Thursday, August 6, 2020

Large 19th Century Chinese Brass Jardinière or Planter

With dragon handles and dragon and flame of life brass adornments to the body of the urn.


China, circa 19th century


Dimensions:  H:  16.5” (to top of dragons) W: 24” (from dragon to dragon) D: 15.5”


Price: $630.00

Monday, August 3, 2020

Mid-Century Rosewood Magazine or Record Holder

Bruksbo, Bagn Mobelindustri mid-century modern rolling magazine or record caddy. Features dark, highly figured rosewood with 6 compartments and a long handle. Label on base. Good overall condition with age related wear. 


Norway, circa 1960s or later


Dimensions: H: 17.5”  W: 13.5” L: 16”


Price: $600.00

IMPORTANT: We are very happy to obtain a proper delivery quote based on your location. Please contact us and provide your zip code and if this going to a house /apartment and if there are stairs.

For inquiries and questions, please email us at 

Thursday, July 30, 2020

18th Century Chinese Blue & White Ginger Jar

A baluster form lidded jar decorated with large peony flowers and foliates. Four shizi (lion dog / foo dog) heads are applied in relief form on all sides. The lid is adorned with a shizi (lion dog / foo dog) shaped blue knob.


In Chinese culture the shizi dog symbolizes power and strength of character. The Peony (牡丹) is the national flower of China; this flower signifies richness, opulence, beauty, honor and high social status. A symbol of spring, it is also used as a metaphor for female beauty and reproduction. Pictured in full bloom, the peony symbolizes peace.


China, circa 1840


Dimensions: H: 15” Dia: 7.5”

Price: $1,300.00

IMPORTANT: We are very happy to obtain a proper delivery quote based on your location. Please contact us and provide your zip code and if this going to a house /apartment and if there are stairs.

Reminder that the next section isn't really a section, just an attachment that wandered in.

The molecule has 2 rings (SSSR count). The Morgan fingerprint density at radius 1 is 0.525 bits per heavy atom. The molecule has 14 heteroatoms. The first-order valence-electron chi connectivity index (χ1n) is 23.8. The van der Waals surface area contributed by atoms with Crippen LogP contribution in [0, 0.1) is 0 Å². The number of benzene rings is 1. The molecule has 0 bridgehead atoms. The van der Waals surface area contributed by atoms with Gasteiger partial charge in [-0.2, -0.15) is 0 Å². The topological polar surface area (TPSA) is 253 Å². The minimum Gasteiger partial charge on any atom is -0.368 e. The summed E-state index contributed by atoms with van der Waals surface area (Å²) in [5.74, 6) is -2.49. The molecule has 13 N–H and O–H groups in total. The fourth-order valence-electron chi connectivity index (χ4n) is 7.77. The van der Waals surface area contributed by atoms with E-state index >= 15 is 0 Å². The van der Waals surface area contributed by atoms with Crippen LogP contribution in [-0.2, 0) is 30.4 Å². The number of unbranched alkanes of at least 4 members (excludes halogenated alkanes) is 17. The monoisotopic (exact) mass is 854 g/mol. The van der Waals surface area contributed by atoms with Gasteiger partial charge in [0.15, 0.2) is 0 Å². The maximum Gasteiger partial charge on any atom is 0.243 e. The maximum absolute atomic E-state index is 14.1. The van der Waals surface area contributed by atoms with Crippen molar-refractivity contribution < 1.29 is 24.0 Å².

For inquiries and questions, please email us at 

Thursday, July 23, 2020

A Pair of 1950s Gerald Thurston Table Lamps

A very hard to find early design pair of lamps by Gerald Thurston for Lightolier. A striking bent-neck, hooded desk lamp with base. Black enameled base, brass neck, and black aluminum hood. Controlled by a rotating switch at top of head, this beauty throws a lot of light on your workspace area and a fun design off the back. The clean lines and classy minimalist design are guaranteed to make this lamp a showstopper on any surface.


American, 1950s


Gerald Thurston (Designer),

Lightolier (Manufacturer)


Price: $625.00


Dimensions: 7” diameter (base)

H: 20” approximately


Gerald Thurston (born in 1914, U.S.A) was one of the most innovative American lighting designers of the postwar era. He earned acclaim for his lamps and lighting fixtures, which exemplified the streamlined forms and sleek materials of the mid 20th century. His long-term work with lighting company Lightolier over the course of the 1950s and 1960s resulted in some of his most iconic lamps, which are still coveted by collectors today.




Some slight wear to the brass, base, hood and knob –  nothing noticeable, but otherwise in fantastic vintage condition. These have been rewired with new gold fabric cords and a new bulb and switch socket.

For inquiries and questions, please email us at 

Saturday, July 18, 2020

Painted Victorian Chest of Drawers

Honeywood's Painted Tiger Oak Chest of Drawers

Constructed of tiger oak wood. Two small drawers over two long graduating drawers. Drawers have the original brass pulls. Standing on slightly curved cabriole legs with new polished brass castors.


American, circa 1910


Made in Rochester, New York by George J. Michelsen Furniture Company